Quickly Monitor the Health of Your Website With These Top Five KPIs

Many factors determine the health of your website. The number of errors and warnings found may fight or fuel performance.

Maintenance & Support
Graphic representation of the top 5 KPIs to monitor your website.

Your health score determines how well your website is optimized for search engines and how friendly it is to users (i.e., prospects and clients). 

If visitors are experiencing slow page speeds or technical errors they will become frustrated and choose to leave your website and shop elsewhere.

Make sure your website is performing at its best by keeping an eye on the following web health indicators. While your team or digital partner can use professional tools to track and monitor your site's performance, you may want to keep an eye on these top five troublemakers during initial development.


Keep a Close Eye on Page Load Speeds 

WHY — Page speed directly affects how your visitors see your website. 

Slow page speed is commonly a direct effect of overly large or uncompressed images. When creating content for your website, make sure all of your images are exported ‘for the web’ or run through a compressor. Depending on how your website is built, you will want to ensure that the site’s JavaScript and CSS files are compressed. This is something to keep an eye on during development. A lot of people and companies can create a website and “put it on the Internet,” but ensuring that it's holistically healthy and code is streamlined is a completely different story. In addition, the server’s performance and the density of your webpage are also common factors that negatively affect your page speed.

DO — Clean HTML code, compress images, and move your site to a better hosting provider.

DO NOT — Wait to optimize your website or application until after it's built.




Related Article: Is Page Speed All It's Cracked Up To Be? 


Remove Duplicate Title Tags & Meta Descriptions

WHY — You need to define the content of your pages to the robot overlords.

When web crawlers see that pages have duplicate page titles or meta-descriptions, it's difficult for search engines and users to differentiate between the content—or understand its value. Though it has become a more common practice to ensure that this information is fully inputted, it’s essential to think about how people will actually interact with this data. For example: if someone searches for “Small Space Storage Solutions,” you want your title tag and meta-description to include what “Small Space Storage Solution” products or advice you have in 60 characters or less (not a lot of space, is it?). Remember that the robot overlords monitor title tags and descriptions and specifically rank your pages based on real-life, human words and behavior.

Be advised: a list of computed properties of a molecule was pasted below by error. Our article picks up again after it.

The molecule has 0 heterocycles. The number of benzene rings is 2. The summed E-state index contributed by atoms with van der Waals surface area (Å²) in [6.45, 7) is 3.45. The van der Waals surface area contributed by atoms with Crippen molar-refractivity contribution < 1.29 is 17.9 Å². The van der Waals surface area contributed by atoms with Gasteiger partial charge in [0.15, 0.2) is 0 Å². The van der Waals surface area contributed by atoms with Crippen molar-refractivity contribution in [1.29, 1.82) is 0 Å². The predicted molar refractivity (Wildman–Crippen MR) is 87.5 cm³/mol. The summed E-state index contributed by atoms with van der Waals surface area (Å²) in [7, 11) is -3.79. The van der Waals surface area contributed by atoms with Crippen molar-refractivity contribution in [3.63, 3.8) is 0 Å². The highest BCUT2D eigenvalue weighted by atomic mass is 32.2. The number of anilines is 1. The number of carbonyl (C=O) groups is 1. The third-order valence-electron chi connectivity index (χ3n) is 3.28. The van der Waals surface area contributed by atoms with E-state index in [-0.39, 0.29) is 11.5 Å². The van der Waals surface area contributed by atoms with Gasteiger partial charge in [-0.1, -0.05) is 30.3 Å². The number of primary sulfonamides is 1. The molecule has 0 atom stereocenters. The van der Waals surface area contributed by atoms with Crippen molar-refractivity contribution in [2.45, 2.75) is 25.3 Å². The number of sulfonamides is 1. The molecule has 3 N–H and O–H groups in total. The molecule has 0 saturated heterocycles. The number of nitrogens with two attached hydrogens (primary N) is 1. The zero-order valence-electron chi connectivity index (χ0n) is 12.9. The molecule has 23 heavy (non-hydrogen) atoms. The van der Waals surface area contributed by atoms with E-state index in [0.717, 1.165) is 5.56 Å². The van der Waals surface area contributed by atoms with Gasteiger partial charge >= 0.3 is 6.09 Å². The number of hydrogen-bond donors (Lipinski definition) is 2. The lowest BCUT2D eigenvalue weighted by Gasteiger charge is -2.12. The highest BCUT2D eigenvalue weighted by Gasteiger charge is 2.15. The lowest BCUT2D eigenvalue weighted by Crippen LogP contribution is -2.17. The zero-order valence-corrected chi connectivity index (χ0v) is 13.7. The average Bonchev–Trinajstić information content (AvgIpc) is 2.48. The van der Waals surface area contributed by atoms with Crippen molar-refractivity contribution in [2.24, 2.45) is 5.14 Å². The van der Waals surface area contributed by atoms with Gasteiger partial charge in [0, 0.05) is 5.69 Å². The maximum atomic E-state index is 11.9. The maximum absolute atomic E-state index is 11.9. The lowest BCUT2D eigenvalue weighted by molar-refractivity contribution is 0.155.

DO — Remove duplicate data for Mr. Google, make this information unique, by page, and use a tool (here's one of ours).

DO NOT — Use CAPITAL LETTERS or duplicate your sales pitch.



Stay on Top of Page and Asset Security

WHY —Browser warnings stop visitors from going to your website.

First of all, be sure that you have a secure website, you have a certificate, and that all your web pages and assets are uploaded with HTTPS. Mixed content, meaning pages that use both HTTPS and HTTP images or links, warn browsers and users that they may be visiting unsecured content, which negatively affects the confidence a prospective client has with your website—and your business. Only embed similar content into the pages and remove links that do not fit your technical structure. 

DO — Upload secure content, remove bad links.

DO NOT — Take this for granted. It's an easy one to miss.


Fix Broken Links Immediately

WHY — Broken links lead to a drop in traffic.

Remove all links that lead to an error page and/or replace them with another resource. You’ll want to identify all the pages on your website that contain broken links. To quickly fix broken links, you can contact your hosting provider, manually search through your website, or leverage professional tools. 

DO — Use a tool (here's one of ours).

DO NOT — Forget to double check your links and their targets


Add Internal Links

WHY — Internal links help users navigate (or jump) through your site.

Internal links connect your service pages, product listings, and blog content to each other and give Google an idea of the data structure of your website. They establish a hierarchy on your site, and allow you to give the most important pages and posts more link value than other, less valuable, pages. Using the right internal linking strategy can boost your SEO. 

DO — Add links naturally within existing content. Example: If we mention user experience we'll add a link for you to jump to that topic.

DO NOT — Go overboard adding links. Only add a few, if they are related topics. 

Other Usual Suspects

Working with your professional developer or digtial partner, you'll also want to also keep an eye on:

  • Core Web Vitals
  • Text to HTML Ratio
  • Page Crawl Depth
  • Indexed & Non-Indexed Pages 
  • Redirects & 404s

We know that monitoring the health of your site is an ongoing process and can be quite an undertaking depending on the size of your website or application.

While there are a lot of free tools that your internal marketing team can leverage to monitor some of these issues, you'll want to lean on your hosting provider or agency partner to manage and fix errors as they arise. 

Interested in learning more about web maintenance and support? Give us a call at (414) 347-1866 or sent us an email at contact@lightburn.co to set up a free consultation. 

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